While it was commonly accepted that the seismicity of the Pyrenees and the Western Alps must be due to the spreading of these chains under their own weight (gravity collapse), French researchers from the Geosciences Montpellier (CNRS-INSU, University of Montpellier), Géosciences Rennes (CNRS-INSU, University of Rennes) and IRAP (CNRS-INSU, University of Toulouse) laboratories show that erosion could be the real driving force behind this seismicity. This study is published in the journal Geology.
Intra-plate deformation and seismicity under the Pyrenees and Alps
Earthquakes occur in areas where no deformation is expected since these regions are within very stable tectonic plates. In Europe, for example, deformation rates are so low that they are not quantifiable at present. Indeed, deformation rates between GPS sites several hundred kilometres apart on either side of the Pyrenees and the Western Alps indicate deformations that are less than the uncertainties in the measurements (<0.3 mm/year). However, the Alps and the Pyrenees are the seat of frequent but moderate seismicity.
The mechanisms at the focus under the axial zones of these chains show extension oriented perpendicularly to their main topographic axis, whereas those in the external zones of the Alps indicate compression. All these observations have generally been used as evidence of the spreading of these chains (gravity collapse). However, geomorphological studies suggest that the Alps are over-extended and geodesic methods (GPS and levelling) confirm this by indicating vertical uplift rates of rocks (not topography) of up to 2 mm/year.
In the case of a gravity collapse, horizontal velocities are expected to be at least equivalent to vertical velocities, with the latter preferentially showing subsidence at the core of the chain, which is not the case. It is therefore necessary to consider other processes that may cause this deformation.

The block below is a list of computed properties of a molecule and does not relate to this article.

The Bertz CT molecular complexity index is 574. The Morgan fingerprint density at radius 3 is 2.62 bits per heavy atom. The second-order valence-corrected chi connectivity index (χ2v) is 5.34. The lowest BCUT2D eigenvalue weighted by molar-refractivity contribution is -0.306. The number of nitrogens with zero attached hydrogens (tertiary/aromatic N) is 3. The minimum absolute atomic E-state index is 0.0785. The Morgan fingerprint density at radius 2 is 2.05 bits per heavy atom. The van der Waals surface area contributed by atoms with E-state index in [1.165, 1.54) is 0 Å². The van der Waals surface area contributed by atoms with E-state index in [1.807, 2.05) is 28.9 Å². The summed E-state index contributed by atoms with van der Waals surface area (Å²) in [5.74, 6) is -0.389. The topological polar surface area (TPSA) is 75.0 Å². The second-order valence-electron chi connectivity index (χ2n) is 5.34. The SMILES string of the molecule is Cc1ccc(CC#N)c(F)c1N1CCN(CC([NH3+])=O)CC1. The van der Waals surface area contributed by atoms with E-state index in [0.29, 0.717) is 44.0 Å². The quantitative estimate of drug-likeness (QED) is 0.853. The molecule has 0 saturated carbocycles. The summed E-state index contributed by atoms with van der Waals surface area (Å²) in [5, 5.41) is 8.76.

The effects of erosion on mountain ranges
The removal of topography by erosion is a process that allows rocks to be brought up by isostasy. These two processes, erosion and isostasy, have been incorporated into numerical (finite element) modeling to test the effects of erosion on a mountain range. The geothermality of the lithosphere was defined based on measurements of heat fluxes in the lithosphere and the depth of seismicity in the mountain ranges. The rheological properties of the crust are defined on the basis of experimental studies.
In a first step, the stability of the model was tested without erosion. The results show no deformation and therefore do not confirm the hypothesis of gravity collapse. Once erosion is taken into account, vertical movements are generated at the heart of the chain and these vertical movements are accompanied by slight horizontal movements, which result in horizontal extension below the axial zone of the chain and compression in the peripheral zones of the foothills. Surprisingly, this extension is observed for chain shortening rates of up to 3 mm/year provided that erosion is sufficiently strong (~1mm/year).
The questioning of the gravity collapse and the revision of the seismic hazard in France
These results show that gravity collapse is not the process responsible for the deformation of the Western Alps, and reveal the role of erosion in activating both vertical and horizontal movements. The seismic hazard models in force in France only take into account horizontal deformations associated with plate tectonics, to the exclusion of any other process. For the authors, it is urgent to rethink the causes responsible for deformation and seismicity in metropolitan France. This is particularly true for mountain areas, where, against all expectations, erosion could be a major factor in seismicity activation.
This discovery shows that it is important to further study the effects of erosion on reliefs by developing 3D models taking into account topography, potentially active faults and the distribution of erosion. At the same time, erosion rates and their evolution over time need to be quantified in order to determine more precisely the share of erosion in relation to post-glacial rebound and deeper phenomena.
- Erosion-induced isostatic rebound triggers extension in low convergent mountain ranges, P. Vernant1, F. Hivert1, J. Chéry1, P. Steer2, R. Cattin1, A. Rigo3, Geology, Volume : 41, Février (2013)
- 1-Géosciences Montpellier, CNRS-Université Montpellier 2
- 2-Géosciences Rennes, CNRS-Université de Rennes 1
- 3-Institut de Recherche en Astrophysique et Planétologie, CNRS-Université Paul Sabayier, Observatoire Midi-Pyrénées
- Alexis Rigo, email@example.com